Our position is evidenced by the impacts of the proposals if projected against four of the last six MMP elections. After each of the 1996, 2005, 2008, and 2011 elections, these three proposed changes project significant adverse impacts on the ability of both major parties to form and maintain stable Governments.
This is a point the Herald editorial responds to:
National has applied the three proposals to the results of past elections and calculates that they would have reduced the ability of both main parties to form and maintain a stable government after the elections of 1996, 2005, 2008 and 2011.
In 1996 a lower threshold (4 per cent) would have brought an additional party, Christian Heritage, into Parliament with five seats. But more importantly, it would have reduced both National and Labour’s allocation by two seats.National says “neither would have been in a position to form stable government”. But National’s coalition with New Zealand First after that election was not exactly stable and it’s hard to imagine a third conservative partner would have made things worse.
Oh it would have. NZ First placed great importance on the fact they could negotiate an agreement with just one party, without a smaller party able to veto it. Also it is by no mean certain NZ First would have gone with National, if they could not govern by themselves. It could have been a Labour/Alliance/NZ First Government.
The Electoral Commission has proposed changes which would arguably have seen National not able to form a Government in any of the six MMP elections to date. You’d have to be the most incredible optimist to think this would lead to change.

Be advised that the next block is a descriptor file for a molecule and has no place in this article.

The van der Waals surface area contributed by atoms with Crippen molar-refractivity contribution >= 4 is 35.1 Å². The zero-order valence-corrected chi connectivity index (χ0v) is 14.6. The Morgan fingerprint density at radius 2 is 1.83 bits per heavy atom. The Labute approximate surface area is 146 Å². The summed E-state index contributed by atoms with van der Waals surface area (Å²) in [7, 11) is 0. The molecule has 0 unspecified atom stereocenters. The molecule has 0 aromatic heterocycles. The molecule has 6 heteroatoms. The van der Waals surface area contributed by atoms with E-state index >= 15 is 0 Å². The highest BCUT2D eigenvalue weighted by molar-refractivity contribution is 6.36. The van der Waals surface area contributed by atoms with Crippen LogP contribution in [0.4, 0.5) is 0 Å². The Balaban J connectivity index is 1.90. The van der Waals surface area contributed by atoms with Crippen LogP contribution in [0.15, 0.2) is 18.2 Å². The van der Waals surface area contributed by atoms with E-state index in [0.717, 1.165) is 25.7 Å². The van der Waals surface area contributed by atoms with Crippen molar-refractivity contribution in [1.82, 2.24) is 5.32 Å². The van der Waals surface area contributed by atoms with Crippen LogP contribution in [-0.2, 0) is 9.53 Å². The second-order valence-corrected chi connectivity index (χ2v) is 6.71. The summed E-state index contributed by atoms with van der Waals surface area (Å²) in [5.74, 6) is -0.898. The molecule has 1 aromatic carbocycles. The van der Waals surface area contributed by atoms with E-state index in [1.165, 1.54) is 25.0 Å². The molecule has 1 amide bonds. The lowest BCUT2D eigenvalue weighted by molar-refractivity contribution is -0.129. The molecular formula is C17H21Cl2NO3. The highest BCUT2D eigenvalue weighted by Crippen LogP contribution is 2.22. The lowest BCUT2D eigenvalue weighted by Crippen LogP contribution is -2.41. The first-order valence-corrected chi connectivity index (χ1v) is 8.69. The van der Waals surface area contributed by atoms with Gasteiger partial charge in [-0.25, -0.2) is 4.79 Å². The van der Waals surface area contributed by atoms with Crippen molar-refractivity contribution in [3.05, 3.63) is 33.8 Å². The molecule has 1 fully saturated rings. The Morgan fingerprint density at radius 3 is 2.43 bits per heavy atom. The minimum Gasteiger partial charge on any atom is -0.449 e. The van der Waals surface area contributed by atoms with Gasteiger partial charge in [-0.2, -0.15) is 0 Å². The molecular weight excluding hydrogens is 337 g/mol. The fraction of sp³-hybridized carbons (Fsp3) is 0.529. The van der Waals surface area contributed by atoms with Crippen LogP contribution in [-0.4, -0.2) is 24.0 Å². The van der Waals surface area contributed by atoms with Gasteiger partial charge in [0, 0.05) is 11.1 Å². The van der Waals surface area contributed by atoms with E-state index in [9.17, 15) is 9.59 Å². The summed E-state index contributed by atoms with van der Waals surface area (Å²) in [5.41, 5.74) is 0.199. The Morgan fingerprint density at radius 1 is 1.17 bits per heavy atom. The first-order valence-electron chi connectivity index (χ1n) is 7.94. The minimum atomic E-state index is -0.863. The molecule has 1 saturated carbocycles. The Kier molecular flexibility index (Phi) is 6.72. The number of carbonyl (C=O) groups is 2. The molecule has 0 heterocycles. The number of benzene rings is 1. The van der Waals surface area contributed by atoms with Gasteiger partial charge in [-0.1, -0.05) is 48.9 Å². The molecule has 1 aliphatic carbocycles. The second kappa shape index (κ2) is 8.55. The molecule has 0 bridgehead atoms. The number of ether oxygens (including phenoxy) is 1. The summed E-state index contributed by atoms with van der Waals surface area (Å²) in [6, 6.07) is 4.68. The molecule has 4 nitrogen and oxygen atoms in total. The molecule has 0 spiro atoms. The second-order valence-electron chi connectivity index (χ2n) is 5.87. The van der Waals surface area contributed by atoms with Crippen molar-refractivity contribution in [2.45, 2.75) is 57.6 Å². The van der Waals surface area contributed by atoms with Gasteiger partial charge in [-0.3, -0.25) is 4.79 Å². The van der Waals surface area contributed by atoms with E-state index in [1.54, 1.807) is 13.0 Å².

In 2008 Act wouldn’t have got four extra seats by winning Epsom, National would have got two fewer list seats and the Maori Party would have held the balance of power. That outcome would have been repeated at last year’s election. By implication, National regards the Maori Party as a less reliable partner than Act or United Future.
Of course they are less reliable. They have never ever chosen to go with National. ACT and United Future made it clear they will support National if elected. The Maori Party have never been in a position to choose between National and Labour. They have made clear they can go either way.
National also made this point:
After every MMP election, Governments have included strong minor party representation. Since the inception of MMP, there have never been less than six parties represented in our Parliament. At the last election, eight parties gained representation.
Research by the New Zealand Electoral Study also indicates an absence of almost any public support for more parties in Parliament. Just 2.2 per cent of those surveyed in 2011 believed there were not enough parties in Parliament. This compares to 47.1 per cent who believed there were too many.
I do support lowering the threshold to 4%. Those who argue it should go even lower, or be abolished are a miniscule minority of New Zealanders.
Also an interesting point from Stephen Glaister:
I want to draw the Commission’s attention to the fact that the allegedly fiendish 2008 Status Quo saw Act get 5 MPs for its 85K party votes while NZ First got 0 MPs for its 95K party vote. But under the Commission’s policy nearly exactly the reverse happens: Act gets 1 MP for its 85K party votes and NZ First gets 5 MPs for its 95K party votes. That looks almost as whine-worthy surely! And in both cases the Maori party cheerily gets 5 MPs on 56K party votes. Some progress!
A fair point.
I think the argument to change the vote thresholds are around reducing tactical voting, not around perceived unfairness of results – any threshold always will have winners and losers.Tags: MMP